AROUND 160 people are officially expected to take part in Sunday’s centenary re-enactment of the famous Waratahs World War I recruiting march in Nowra.
But according to event organiser Clyde Poulton, the re-enactment could attract hundreds more, who might follow the march.
“The response to the whole idea has been fantastic,” Mr Poulton said.
“It will be superb to be able to honour the centenary of such a historically significant event, especially for the Shoalhaven.
“All the plans are in place, travel routes and events are all planned. We just need to weather to do its bit.”
The march will include 20 personnel from HMAS Albatross and the Army Parachute Training School, who will actually re-enact the Waratahs, while a number of family descendents and other local groups will also take part in Sunday’s march.
The march will form up at the Nowra Showground at 8am, stepping off at 8.45 followed by a quick service at the war memorial at the Nowra Showground gates.
The march will proceed down Junction Street and stop for an official farewell at the School of Arts in Berry Street at 9.20am.
From 9.50am the group will walk down Bridge Road, cross the Princes Highway and walk across the old Shoalhaven River bridge, where it is hoped to re-enact the famous photo of the Waratahs on the northern end of the bridge at around 10.20am.
From there, the march will proceed to Walsh Park, Bomaderry for another service, before boarding an historic steam train provided by the Lachlan Valley Railway for the journey to Berry.
The train is due to arrive at 11.33am, with the marchers walking to the Berry Showground for lunch, followed by a service at the war memorial at Alexander Street at 12.45pm before again boarding the train and travelling to Gerringong.
A memorial service will be held at the Gerringong RSL at 1.50pm followed by afternoon tea, which will complete day one of the 15-day journey.
The march will continue up the coast travelling through Kiama, Jamberoo, Albion Park, Dapto onto Wollongong, eventually finishing in Sutherland on December 12.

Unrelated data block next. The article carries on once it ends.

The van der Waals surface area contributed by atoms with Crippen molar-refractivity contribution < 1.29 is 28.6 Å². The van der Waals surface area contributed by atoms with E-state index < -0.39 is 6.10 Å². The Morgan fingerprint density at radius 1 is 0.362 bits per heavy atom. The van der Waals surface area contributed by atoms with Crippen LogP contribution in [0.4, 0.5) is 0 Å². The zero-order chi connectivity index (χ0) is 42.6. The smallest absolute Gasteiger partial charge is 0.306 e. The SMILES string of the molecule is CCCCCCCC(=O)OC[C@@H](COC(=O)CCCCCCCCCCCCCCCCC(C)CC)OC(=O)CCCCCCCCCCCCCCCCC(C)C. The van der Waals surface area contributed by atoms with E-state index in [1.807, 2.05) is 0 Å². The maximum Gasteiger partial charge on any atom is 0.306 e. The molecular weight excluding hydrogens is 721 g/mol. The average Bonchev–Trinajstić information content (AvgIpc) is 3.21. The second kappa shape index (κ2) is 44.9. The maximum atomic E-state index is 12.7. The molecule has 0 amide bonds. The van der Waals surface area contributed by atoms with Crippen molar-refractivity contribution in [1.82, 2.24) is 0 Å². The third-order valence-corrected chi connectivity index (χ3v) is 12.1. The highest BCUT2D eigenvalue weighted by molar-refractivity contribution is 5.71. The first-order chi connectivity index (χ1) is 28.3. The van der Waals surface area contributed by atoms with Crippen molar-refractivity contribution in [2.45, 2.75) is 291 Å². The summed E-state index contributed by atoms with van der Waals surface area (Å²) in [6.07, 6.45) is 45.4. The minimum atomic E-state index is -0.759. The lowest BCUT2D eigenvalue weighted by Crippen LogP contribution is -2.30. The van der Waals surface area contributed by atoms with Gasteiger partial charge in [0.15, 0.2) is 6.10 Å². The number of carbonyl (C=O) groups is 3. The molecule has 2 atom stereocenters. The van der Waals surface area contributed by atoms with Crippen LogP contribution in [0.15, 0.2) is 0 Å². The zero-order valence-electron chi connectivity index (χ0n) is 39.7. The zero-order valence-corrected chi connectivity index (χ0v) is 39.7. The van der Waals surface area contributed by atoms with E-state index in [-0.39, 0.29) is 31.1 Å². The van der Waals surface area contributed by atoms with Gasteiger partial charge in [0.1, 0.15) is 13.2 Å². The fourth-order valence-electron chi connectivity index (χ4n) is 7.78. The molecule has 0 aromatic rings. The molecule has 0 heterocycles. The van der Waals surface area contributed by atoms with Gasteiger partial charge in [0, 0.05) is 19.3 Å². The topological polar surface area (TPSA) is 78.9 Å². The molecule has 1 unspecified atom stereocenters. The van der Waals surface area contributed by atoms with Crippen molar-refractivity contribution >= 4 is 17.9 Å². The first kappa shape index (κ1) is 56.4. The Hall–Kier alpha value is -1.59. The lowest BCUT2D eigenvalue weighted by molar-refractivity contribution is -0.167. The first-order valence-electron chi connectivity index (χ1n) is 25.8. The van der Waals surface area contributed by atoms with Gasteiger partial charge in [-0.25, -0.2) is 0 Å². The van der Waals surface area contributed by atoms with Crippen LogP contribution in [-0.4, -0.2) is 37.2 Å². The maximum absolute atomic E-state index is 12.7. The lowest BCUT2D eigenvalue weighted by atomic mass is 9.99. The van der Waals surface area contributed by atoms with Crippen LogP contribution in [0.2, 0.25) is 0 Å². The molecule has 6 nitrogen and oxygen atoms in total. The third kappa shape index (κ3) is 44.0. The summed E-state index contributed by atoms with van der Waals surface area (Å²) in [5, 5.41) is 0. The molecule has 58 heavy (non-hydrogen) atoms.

“People are most welcome to follow the march and follow in the Waratahs’ footsteps,” said Mr Poulton, who will also take part in the re-enactment, playing the role of Captain Ernest Blow.
On Tuesday, November 30, 1915, 50 men left Nowra, marching for Sydney as part of a recruitment drive for World War I.
Those 50 men formed the nucleus of what became known as the March of the Waratahs. Along the way, the group visited towns and villages, recruiting volunteers and by the time it reached Sydney had swelled to 120.
As part of the celebrations to mark the centenary, prolific local history author Alan Clark has produced a Centenary Edition of his popular book, The Waratahs.
The Centenary Edition will be officially launched on Friday (November 27) at the Nowra RSL Sub-Branch rooms in Junction Street, Nowra by president Fred Dawson at 7pm. The book will cost $20.
Local residents are advised there will be a number of road closures due to the Waratah March re-enactment on Sunday.
A number of roads will be closed within Nowra and Bomaderry and the Princes Highway between 9am-11am on the day.
These include -
Nowra - Junction Street, Berry Street, and Bridge Road will be closed from 8am. These roads will be progressively re-opened to traffic following the completion of ceremonies at 10am.
Princes Highway - The original eastern Nowra Bridge will be closed to traffic between 9am-11am. During this time a traffic contra-flow will be in place on the western Nowra Bridge allowing one lane to travel in each direction on the northbound carriageway of the Princes Highway. This traffic arrangement is necessary to allow a photo re-enactment on the Old Nowra Bridge.
Bomaderry - Bolong Road will be closed from 9am and be reopened by 11.30am as the march progresses to Bomaderry train station.
Local residents are asked to consider the road closures when planning movements on the day.
For more details visit www.livetraffic.com or call the 132 701 Traffic Information Line